On October 1, in game No. 160 of 162, Melky Mesa pinch hit in the eighth inning of a blowout against the Red Sox. He singled up the middle, Eduardo Nunez scored and Mesa stood at first base smiling like a little kid on Christmas.
It was the first of only two rookie at-bats for the Yankees this season.
Tonight, the Baseball Writers Association of America will announce its choices for Rookie of the Year. Needless to say, the Yankees won’t factor heavily into the discussion. Jesus Montero was traded, Manny Banuelos was hurt and Dellin Betances was demoted. The Yankees might have to lean more heavily on its young talent in the coming years, but that transition certainly didn’t start this year.
Mesa was the Yankees only rookie position player, and he only got into three games. Of the six rookies who pitched for the Yankees, only two pitched as many as five innings. The others were one-game spot starter Adam Warren, September lefty Justin Thomas, occasional mopup man D.J. Mitchell, and shuttling fill-in Ryota Igarashi.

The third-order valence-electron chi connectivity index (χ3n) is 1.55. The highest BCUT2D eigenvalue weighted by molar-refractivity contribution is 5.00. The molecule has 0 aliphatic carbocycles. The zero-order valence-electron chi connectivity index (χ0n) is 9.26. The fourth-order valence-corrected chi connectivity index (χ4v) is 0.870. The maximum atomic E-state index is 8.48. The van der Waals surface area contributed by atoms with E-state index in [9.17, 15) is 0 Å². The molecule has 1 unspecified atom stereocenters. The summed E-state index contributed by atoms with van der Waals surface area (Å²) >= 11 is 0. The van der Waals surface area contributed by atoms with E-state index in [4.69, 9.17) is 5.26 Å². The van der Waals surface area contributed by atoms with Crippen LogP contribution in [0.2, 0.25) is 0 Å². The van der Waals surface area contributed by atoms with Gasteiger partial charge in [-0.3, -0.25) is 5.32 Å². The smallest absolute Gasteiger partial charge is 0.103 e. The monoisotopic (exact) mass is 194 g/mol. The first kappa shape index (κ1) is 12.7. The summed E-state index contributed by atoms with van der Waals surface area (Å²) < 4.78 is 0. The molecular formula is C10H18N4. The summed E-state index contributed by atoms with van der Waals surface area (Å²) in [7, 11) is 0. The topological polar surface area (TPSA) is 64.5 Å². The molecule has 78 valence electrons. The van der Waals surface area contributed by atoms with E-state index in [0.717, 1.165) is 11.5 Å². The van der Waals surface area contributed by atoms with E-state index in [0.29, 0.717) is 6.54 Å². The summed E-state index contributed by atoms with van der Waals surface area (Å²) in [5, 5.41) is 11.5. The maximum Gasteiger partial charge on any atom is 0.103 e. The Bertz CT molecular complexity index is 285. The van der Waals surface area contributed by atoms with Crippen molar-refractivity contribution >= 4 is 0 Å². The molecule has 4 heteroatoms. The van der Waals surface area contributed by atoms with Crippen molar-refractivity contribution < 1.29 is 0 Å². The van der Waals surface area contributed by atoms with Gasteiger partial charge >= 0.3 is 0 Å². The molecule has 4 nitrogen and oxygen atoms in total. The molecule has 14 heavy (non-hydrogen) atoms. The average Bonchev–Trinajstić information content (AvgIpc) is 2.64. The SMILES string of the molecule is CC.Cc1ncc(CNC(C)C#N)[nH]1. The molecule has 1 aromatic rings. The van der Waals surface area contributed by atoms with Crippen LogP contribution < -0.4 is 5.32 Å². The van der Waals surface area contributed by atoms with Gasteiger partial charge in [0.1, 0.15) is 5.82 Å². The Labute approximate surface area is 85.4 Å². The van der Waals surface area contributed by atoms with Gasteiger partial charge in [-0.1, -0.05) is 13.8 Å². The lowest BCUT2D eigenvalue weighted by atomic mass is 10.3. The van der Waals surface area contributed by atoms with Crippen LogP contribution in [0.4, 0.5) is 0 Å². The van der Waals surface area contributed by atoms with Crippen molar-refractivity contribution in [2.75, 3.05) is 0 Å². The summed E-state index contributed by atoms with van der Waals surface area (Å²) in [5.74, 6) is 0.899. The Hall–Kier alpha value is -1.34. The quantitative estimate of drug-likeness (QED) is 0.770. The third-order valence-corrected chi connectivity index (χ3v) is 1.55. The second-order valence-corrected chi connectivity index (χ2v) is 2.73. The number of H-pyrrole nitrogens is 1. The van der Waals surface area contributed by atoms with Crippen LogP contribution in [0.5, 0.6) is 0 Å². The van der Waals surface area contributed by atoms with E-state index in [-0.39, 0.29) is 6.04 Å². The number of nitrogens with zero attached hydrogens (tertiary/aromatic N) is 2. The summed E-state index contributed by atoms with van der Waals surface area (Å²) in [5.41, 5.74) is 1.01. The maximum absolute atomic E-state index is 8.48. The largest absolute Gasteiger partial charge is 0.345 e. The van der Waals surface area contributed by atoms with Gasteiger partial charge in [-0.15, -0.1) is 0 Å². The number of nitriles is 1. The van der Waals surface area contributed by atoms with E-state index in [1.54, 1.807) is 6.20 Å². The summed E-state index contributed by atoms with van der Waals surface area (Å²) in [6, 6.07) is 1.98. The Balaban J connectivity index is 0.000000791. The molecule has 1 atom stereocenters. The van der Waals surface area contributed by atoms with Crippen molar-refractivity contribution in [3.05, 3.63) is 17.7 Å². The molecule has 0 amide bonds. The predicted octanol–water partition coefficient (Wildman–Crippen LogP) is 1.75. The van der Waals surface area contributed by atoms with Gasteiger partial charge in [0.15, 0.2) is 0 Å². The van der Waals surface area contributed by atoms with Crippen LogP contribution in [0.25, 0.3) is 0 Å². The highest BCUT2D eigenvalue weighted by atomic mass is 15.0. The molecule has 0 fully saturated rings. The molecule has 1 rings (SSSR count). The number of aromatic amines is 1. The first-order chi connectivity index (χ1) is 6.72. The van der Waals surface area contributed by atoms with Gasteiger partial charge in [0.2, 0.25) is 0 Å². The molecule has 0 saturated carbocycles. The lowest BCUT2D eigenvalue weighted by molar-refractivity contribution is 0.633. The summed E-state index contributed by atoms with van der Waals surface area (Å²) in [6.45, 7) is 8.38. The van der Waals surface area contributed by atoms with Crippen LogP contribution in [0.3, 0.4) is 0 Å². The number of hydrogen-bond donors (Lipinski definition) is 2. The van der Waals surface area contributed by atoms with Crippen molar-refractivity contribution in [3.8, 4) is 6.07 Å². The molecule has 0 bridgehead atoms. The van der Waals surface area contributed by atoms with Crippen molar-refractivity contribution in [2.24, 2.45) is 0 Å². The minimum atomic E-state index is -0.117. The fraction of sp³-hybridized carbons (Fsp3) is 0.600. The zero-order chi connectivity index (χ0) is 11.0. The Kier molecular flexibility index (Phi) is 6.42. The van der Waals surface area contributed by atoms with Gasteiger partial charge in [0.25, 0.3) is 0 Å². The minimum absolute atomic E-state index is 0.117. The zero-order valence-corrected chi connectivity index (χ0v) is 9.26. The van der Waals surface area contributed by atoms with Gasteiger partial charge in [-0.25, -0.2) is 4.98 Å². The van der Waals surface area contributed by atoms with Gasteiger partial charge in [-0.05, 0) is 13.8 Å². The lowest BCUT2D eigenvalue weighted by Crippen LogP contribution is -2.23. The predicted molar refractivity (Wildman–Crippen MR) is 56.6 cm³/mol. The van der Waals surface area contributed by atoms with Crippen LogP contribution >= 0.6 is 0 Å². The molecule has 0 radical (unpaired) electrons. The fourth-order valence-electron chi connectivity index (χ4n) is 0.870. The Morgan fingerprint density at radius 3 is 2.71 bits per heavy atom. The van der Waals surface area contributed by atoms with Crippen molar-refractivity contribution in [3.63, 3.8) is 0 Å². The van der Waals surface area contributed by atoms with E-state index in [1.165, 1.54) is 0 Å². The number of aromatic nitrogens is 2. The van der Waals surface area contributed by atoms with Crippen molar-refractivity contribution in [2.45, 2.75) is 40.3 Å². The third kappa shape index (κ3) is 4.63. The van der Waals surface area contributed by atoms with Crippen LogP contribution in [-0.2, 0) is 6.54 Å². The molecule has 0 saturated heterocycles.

1. David Phelps
2. Cody Eppley
Eppley was a nice pickup. Grabbed off the waiver wire scrap heap at the end of spring training, he settled in as a trusted middle-innings reliever who could generate some groundballs, hold right-handers to a .227 average and occasionally give multiple innings when necessary. He was helpful — more valuable than expected — and he could provide some bullpen depth again next season. He might not be Rookie of the Year material, but he’s a nice pitcher. More useful than he seemed when the Yankees made a quiet waiver claim before the start of the season.
Of course, Phelps is the real prize of this tiny rookie class.
The last man to make the roster out of spring training, Phelps emerged from the shadows of Banuelos and Betances, and set himself apart from the secondary group of Warren and Mitchell. He was aggressive and gutsy, and the only Yankees who pitched at least 10 innings with a lower WHIP were the elite arms on the team: CC Sabathia, Andy Pettitte, Hiroki Kuroda, Rafael Soriano and Dave Robertson.
Phelps won’t get any Rookie of the Year attention, but for a pitching staff crushed by injuries, he gave the Yankees what they needed. And for a team trying to cut payroll, he could provide more in the future.
“I don’t pencil him in anywhere right now, but I think he’s best as a starter,” Brian Cashman said. “Good starters can all go to the pen. Pens are where failed starters go. He can do that. All our starters can do that.”
Associated Press photo